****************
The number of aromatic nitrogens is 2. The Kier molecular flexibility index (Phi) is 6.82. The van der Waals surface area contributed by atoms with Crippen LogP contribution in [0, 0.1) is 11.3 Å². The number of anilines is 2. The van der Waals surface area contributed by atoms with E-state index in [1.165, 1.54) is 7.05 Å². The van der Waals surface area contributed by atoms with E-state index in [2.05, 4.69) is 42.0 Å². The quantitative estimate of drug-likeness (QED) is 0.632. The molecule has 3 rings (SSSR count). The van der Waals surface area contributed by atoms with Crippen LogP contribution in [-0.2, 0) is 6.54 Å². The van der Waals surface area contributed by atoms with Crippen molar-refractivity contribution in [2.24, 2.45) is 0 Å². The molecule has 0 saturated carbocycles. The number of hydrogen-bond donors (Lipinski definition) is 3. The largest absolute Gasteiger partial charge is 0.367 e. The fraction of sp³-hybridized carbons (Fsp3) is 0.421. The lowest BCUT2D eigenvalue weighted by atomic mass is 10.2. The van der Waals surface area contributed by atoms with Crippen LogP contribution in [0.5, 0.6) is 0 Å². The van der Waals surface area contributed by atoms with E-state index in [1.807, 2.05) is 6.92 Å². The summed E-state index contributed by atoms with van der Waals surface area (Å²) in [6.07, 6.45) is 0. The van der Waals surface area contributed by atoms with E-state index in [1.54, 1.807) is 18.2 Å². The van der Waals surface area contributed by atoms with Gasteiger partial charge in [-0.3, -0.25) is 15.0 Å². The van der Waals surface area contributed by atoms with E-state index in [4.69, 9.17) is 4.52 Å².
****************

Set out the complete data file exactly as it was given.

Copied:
The number of aromatic nitrogens is 2. The Kier molecular flexibility index (Phi) is 6.82. The van der Waals surface area contributed by atoms with Crippen LogP contribution in [0, 0.1) is 11.3 Å². The number of anilines is 2. The van der Waals surface area contributed by atoms with E-state index in [1.165, 1.54) is 7.05 Å². The van der Waals surface area contributed by atoms with E-state index in [2.05, 4.69) is 42.0 Å². The quantitative estimate of drug-likeness (QED) is 0.632. The molecule has 3 rings (SSSR count). The van der Waals surface area contributed by atoms with Crippen LogP contribution in [-0.2, 0) is 6.54 Å². The van der Waals surface area contributed by atoms with Crippen molar-refractivity contribution in [2.24, 2.45) is 0 Å². The molecule has 0 saturated carbocycles. The number of hydrogen-bond donors (Lipinski definition) is 3. The largest absolute Gasteiger partial charge is 0.367 e. The fraction of sp³-hybridized carbons (Fsp3) is 0.421. The lowest BCUT2D eigenvalue weighted by atomic mass is 10.2. The van der Waals surface area contributed by atoms with Crippen LogP contribution in [0.5, 0.6) is 0 Å². The van der Waals surface area contributed by atoms with E-state index in [1.807, 2.05) is 6.92 Å². The summed E-state index contributed by atoms with van der Waals surface area (Å²) in [6.07, 6.45) is 0. The van der Waals surface area contributed by atoms with E-state index in [1.54, 1.807) is 18.2 Å². The van der Waals surface area contributed by atoms with Gasteiger partial charge in [-0.3, -0.25) is 15.0 Å². The van der Waals surface area contributed by atoms with E-state index in [4.69, 9.17) is 4.52 Å².